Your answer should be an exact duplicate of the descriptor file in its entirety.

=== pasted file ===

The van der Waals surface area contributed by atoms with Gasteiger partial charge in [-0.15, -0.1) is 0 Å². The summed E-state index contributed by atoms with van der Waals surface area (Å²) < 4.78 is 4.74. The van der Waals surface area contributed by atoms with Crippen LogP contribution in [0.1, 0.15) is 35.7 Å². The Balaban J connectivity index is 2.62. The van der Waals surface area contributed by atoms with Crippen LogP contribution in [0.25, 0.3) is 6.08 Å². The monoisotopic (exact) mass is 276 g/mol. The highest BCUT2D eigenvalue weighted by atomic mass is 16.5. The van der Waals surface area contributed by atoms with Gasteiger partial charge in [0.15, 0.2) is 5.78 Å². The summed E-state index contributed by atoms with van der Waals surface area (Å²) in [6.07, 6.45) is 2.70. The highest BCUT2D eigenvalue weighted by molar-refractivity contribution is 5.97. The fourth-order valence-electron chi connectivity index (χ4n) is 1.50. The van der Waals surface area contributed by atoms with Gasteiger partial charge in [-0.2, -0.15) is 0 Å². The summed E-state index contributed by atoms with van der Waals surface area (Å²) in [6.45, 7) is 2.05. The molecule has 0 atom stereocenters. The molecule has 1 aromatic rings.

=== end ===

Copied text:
The van der Waals surface area contributed by atoms with Gasteiger partial charge in [-0.15, -0.1) is 0 Å². The summed E-state index contributed by atoms with van der Waals surface area (Å²) < 4.78 is 4.74. The van der Waals surface area contributed by atoms with Crippen LogP contribution in [0.1, 0.15) is 35.7 Å². The Balaban J connectivity index is 2.62. The van der Waals surface area contributed by atoms with Crippen LogP contribution in [0.25, 0.3) is 6.08 Å². The monoisotopic (exact) mass is 276 g/mol. The highest BCUT2D eigenvalue weighted by atomic mass is 16.5. The van der Waals surface area contributed by atoms with Gasteiger partial charge in [0.15, 0.2) is 5.78 Å². The summed E-state index contributed by atoms with van der Waals surface area (Å²) in [6.07, 6.45) is 2.70. The highest BCUT2D eigenvalue weighted by molar-refractivity contribution is 5.97. The fourth-order valence-electron chi connectivity index (χ4n) is 1.50. The van der Waals surface area contributed by atoms with Gasteiger partial charge in [-0.2, -0.15) is 0 Å². The summed E-state index contributed by atoms with van der Waals surface area (Å²) in [6.45, 7) is 2.05. The molecule has 0 atom stereocenters. The molecule has 1 aromatic rings.